Organisations already lined up to benefit include American author and philanthropist Jessica Seinfeld’s Good+ Foundation, which provides basic items for impoverished US families; Pakistani human-rights activist Malala Yousafzai’s Malala Fund, which seeks to secure educational rights for girls; and the VH1 Save the Music Foundation – a US initiative devoted to bringing music programmes into American schools.
Notably, at the core of Olivela’s engagement strategy is an emphasis on transparency, with consumers able to access a personal dashboard that tracks exactly what the donation from their purchase constitutes in charitable terms. For instance, a pair of $835 Aquazzura sandals will provide 41 days of children’s essentials through the Good+ Foundation. The dashboard tool, echoing those used by sports brands such as US label Under Armour (as detailed in The Supportive Sell), is key to establishing a sense of trust and personal involvement.
Two high-profile department stores have launched brand new wellness destinations designed to mainline the booming consumer appetite for all things wellbeing.
Saks, The Wellery: Saks has created an expansive, long-term wellness pop-up in its Fifth Avenue flagship in New York – a 16,000 sq ft space occupying the entire second floor. Signposting the varying aspects of wellness, it’s divided into 22 separate sections straddling athleisure, fitness and beauty. It will offer new programmes such as ConBody – a workout plan improbably based on the founder's own experience of reconditioning his body while in prison – and ‘alternative' services including reiki and massage, in the Saks Studio.
Wellness Clinic, Harrods: Shifting up a gear from its existing Urban Retreat spa (a more conventional space focused on ‘maintenance’ services such as blow-drying and nail treatments), Harrods’ London store has unveiled a state-of-the-art wellbeing clinic grounded in the notion of transformation. Partnering with high-profile global guest practitioners, the fourth-floor, 10,500 sq ft space includes 14 luxury treatment rooms, two personal training studios and a cryotherapy chamber, which uses extremely low temperatures to treat skin tissue damage. Additionally, a skin-analysis room helps potential cosmetic surgery patients assess possible procedures.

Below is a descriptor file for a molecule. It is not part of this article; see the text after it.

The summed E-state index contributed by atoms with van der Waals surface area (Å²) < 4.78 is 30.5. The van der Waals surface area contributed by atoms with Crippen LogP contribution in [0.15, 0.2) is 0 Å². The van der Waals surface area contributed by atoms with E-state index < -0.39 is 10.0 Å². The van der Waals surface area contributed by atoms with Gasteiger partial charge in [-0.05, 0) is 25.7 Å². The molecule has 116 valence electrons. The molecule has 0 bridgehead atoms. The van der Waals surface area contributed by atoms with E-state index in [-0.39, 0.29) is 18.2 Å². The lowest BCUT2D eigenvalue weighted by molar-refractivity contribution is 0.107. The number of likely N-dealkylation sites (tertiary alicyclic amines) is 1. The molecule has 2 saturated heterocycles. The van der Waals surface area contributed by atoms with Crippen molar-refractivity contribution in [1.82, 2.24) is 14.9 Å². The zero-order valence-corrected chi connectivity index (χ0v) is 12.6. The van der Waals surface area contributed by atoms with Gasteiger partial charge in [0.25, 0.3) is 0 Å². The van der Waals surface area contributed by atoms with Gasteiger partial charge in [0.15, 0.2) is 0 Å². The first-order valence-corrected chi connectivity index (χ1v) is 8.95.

Other services include bespoke nutrition planning, sleep-pattern tracking, DNA-based skincare testing, chiropractic, acupuncture and posture therapies, plus intravenous vitamin infusions administered by UK vitamin drip specialist The Elixir Clinic. There’s also a retail space.
For more on the value of tapping into the desire to self-optimise, see also Re-Engineering Exclusivity, Medi-Leisure: Modernising the Pharmacy and The Supportive Sell in our Macro Trend, The Business of Wellbeing.
UK fast-fashion giant Topshop unleashed a summer-centric virtual reality (VR) initiative at its London flagship last week. The move tapped into the trend for more immersive and sensorially engaging in-store experiences – a direct legacy of the rising experiential economy (see Active Flagships).
Topshop Splash was created with British digital agency Fat Unicorn and UK architects Your Studio. It followed a 2014 project with British technologists Inition, which transported visitors to the front row of its Unique catwalk show.